The first three quarters of the year were quite spectacular. $257 billion was raised in IPOs and SPACs (obviously), a record compared to anything we’ve seen since the internet bubble in 2000. If the Sunday Newsletter delivers fashion and lifestyle news next year because of no IPO activity don’t blame me. But now let’s see the most promising name that makes its debut next week.
The global market for fitness classes, equipment and wearables is booming, just look at Peloton ($PTON); its sales doubled last year and its stock soared 440%. And now, one of its biggest competitors, iFIT ($IFIT), is planning to go public next week. iFIT is the #1 🏆 provider of large fitness equipment in the US, with a 40% market share. It owns several brands such as NordicTrack and ProForm.
The company has a similar business model to Peloton. It sells connected fitness equipment such as treadmills, bikes, and fitness mirrors and geneerates recurring subscription revenue offering on-demand content. It currently has 1.5 million subscribers, up 110% y/y, who get access to a library of more than 17,000 workouts including live and on-demand classes.
What makes iFIT different from Peloton is that its products are more affordable. For example, a treadmill from its premium NordicTrack brand starts at $1,899 while Peloton’s basic Tread package costs $2,495. Its more affordable pricing could help iFIT attract a larger customer base as well.
The company is growing super fast. Over the past twelve months revenue more than doubled to $1.7 billion, with 87% coming from sales of its fitness equipment and 13% from member subscriptions. But subscriptions boast gross margins of 88% versus a 35% margin for the hardware segment, so it’s very important for the company to increase its paying subscribers.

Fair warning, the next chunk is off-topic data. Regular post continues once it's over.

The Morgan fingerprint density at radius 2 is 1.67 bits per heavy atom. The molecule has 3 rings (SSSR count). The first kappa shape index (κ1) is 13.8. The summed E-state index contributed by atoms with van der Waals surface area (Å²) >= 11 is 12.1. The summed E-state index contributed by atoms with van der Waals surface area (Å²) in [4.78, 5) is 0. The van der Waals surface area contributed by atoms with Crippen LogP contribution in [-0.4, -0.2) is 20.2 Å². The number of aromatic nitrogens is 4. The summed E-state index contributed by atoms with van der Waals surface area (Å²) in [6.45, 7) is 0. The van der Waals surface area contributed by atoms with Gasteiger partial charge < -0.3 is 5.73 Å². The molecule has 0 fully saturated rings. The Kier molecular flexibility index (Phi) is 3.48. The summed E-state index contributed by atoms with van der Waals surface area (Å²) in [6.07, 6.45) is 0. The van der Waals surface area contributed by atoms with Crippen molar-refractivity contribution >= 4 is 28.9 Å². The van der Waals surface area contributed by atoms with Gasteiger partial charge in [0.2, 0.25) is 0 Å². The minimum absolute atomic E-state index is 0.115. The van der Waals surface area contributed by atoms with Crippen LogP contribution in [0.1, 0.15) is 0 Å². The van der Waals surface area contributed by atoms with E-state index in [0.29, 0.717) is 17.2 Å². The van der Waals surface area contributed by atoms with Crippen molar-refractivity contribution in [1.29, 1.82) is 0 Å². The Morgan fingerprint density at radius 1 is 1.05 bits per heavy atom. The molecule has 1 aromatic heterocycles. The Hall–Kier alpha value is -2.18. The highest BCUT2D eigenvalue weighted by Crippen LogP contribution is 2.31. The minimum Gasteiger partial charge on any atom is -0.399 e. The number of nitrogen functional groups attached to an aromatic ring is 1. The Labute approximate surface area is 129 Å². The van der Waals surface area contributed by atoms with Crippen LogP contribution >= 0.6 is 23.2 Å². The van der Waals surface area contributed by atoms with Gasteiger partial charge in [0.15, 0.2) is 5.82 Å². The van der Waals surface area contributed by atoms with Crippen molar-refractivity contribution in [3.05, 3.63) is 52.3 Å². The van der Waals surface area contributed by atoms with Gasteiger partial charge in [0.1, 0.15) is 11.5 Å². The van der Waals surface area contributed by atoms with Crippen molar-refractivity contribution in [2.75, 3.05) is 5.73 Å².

While iFIT is not profitable yet — it reported an operating margin of -7.3% over the past 12 months — its operating cash flow margin is at a breakeven point. And this is more important as it shows that the company’s core operations are healthy.
Commentary: iFIT wins because it’s a vertically integrated company that designs and develops its own software, content, and hardware to ensure these elements work in harmony across its portfolio of brands and products. And its lower prices that make its products more attractive to a larger customer base, could help it become more successful than Peloton in the future.
Meanwhile, the global fitness equipment market is quite large and growing. It was an estimated $11.6 billion market in 2020 and is forecast to reach $14.8 billion by 2028, as companies create more customized workouts with community connections that people love. iFIT, as one of the leading names in the space, can be a big winner and probably one of Peloton’s biggest nightmares.
The company’s also reasonably valued. At the proposed midpoint price of $19.50 per share, iFIT will be valued at $6.1 billion and will trade at a P/S ratio of 3.5, while Peloton is currently trading at a P/S ratio of 6.2, quite a large premium. IFIT starts trading on Wednesday.
📫Originally posted as part of the Sunday Newsletter, the most digestible investing newsletter.
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